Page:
Look Who's Talking

June 25, 2018

The walls really do have ears these days. Or, if they don’t, then some other piece of hardware in your home probably does.

No, I’m not talking about spies and hackers listening into your conversations. I’m talking about the ears -- and voices -- that we are voluntarily bringing into our homes by the millions. You may know them as the Amazon Echo, or the Google Home. In the industry they’re known as Virtual Assistants (VAs), and they’re changing the way we interact with our devices.

This technology is not exactly groundbreaking; it’s been a feature on iPhones since 2011. But in the wake of Amazon’s recent announcement to implement their Alexa Virtual Assistant into hotel rooms nationwide, I decided to take a closer look at these conversational computers.

VA technology has advanced at a startling rate in a very short time. This is true of many technologies in the age of the smartphone, but I find VAs so interesting because they stand at the nexus of two industry trends: the rise of Artificial Intelligence, and the drive to increase personal connections between people and their devices.

When we think about Artificial Intelligence, it can be tempting to focus on big picture solutions and sci-fi pipe dreams. But it’s the more humble applications of AI, such as the Voice Recognition tech powering VAs like Siri and Alexa, that are making a difference. Our machines have been learning right under our noses -- and they’ve proven to be excellent students.

But strong tech is not a surefire path to market dominance in the Voice Assistant sphere. When Facebook discontinued its own VA initiative at the beginning of 2018, Verge Editor Casey Newton talked about how the product never really clicked for him. “In practice, I almost never knew what to do with it,” he said. Virtual Assistants have the capability to make a uniquely personal connection with the user. If they do not, they will more than likely fail.

This is why companies developing VAs need to focus not just on functionality, but on creating a device that users feel comfortable with. Alexa and Siri are both well known for their pleasant voices and playful responses to various inquiries. These responses are often the subject of eye-rolls from online cynics, but they show these companies care about making their devices approachable as well as smart.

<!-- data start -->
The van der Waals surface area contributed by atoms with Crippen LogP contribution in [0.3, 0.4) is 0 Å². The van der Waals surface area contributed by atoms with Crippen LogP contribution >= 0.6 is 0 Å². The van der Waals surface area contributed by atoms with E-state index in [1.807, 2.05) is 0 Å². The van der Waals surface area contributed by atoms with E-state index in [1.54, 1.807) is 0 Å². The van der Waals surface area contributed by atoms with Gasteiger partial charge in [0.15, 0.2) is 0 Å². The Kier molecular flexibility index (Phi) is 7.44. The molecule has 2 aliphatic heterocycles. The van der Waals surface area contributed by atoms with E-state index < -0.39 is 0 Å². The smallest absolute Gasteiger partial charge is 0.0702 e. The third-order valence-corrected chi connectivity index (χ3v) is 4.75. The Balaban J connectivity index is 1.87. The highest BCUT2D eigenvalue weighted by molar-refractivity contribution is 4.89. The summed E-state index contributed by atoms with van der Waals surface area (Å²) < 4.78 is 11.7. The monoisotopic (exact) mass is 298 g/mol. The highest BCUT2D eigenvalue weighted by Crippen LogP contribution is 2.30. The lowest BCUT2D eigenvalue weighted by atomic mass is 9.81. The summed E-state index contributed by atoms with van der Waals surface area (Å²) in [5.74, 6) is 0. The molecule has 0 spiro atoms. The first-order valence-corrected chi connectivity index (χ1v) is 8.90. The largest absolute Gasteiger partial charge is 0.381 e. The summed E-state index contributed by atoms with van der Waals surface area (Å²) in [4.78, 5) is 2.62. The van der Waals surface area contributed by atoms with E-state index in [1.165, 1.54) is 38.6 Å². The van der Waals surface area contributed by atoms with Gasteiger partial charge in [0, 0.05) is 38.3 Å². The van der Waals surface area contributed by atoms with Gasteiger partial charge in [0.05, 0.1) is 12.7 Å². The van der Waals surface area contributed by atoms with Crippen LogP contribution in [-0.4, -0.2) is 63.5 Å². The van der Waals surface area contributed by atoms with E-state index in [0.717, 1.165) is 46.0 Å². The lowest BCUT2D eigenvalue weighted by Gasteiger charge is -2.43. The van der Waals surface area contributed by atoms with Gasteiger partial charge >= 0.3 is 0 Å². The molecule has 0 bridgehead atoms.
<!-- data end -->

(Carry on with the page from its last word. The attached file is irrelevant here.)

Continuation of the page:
The technological growth of VAs in the last few years is reflected by an equally dramatic spike in device sales. According to a white paper commissioned by Sutherland Global, sales of smart speakers like the Amazon Echo increased by 126% between 2016 and 2017. That’s not just a marketing success story -- it’s a sign of major changes to the tech landscape.

What do these changes look like, and how much impact will they have on the industry at large? One trend I see expressed in the rise of Virtual Assistants is the resurgence of hardware. The industry’s current interest in IoT (Internet of Things) may be a fad, but it also may be a fundamental change in the way the virtual world interacts with the physical one. Virtual Assistants could be at the center of a new hardware-driven ecosystem.

Another, more abstract idea that VA popularity brings to mind is the way that we view our devices -- and the relationships we form with them. Fifteen years ago, nobody would have thought of a cellphone as anything more than a tool, and probably not even the most important one they owned. Fast-forward to today, and our phones, tablets, and computers are extensions of ourselves. For many people, the relationship they have with their devices may be the most reliable in their life.

So what happens when we start talking to them? In some cases, the reaction is extreme. In a 2017 study in the UK, 26% of smartphone users admitted to having sexual fantasies about their Virtual Assistants. While not all users have formed such intimate connections, it can’t be denied that we are interacting with our devices in an entirely new way.

Fully sentient, all-powerful Virtual Assistants like Jarvis from The Avengers might still be far in our future. But, whether they’re in your hotel room or your kitchen, Virtual Assistants aren’t going anywhere. They are at the vanguard of the hardware resurgence, and a possible indicator of how we will continue to develop closer relationships with technology.

Joseph Green

Joseph is currently a student at Emerson College, where he studies Visual Media and Communication. As Content Creator, Joseph develops engaging content via blog posts, push notifications, and ad-copy. Joseph also draws upon his research skills to help contextualize the company's place within larger technological and social trends in the industry.

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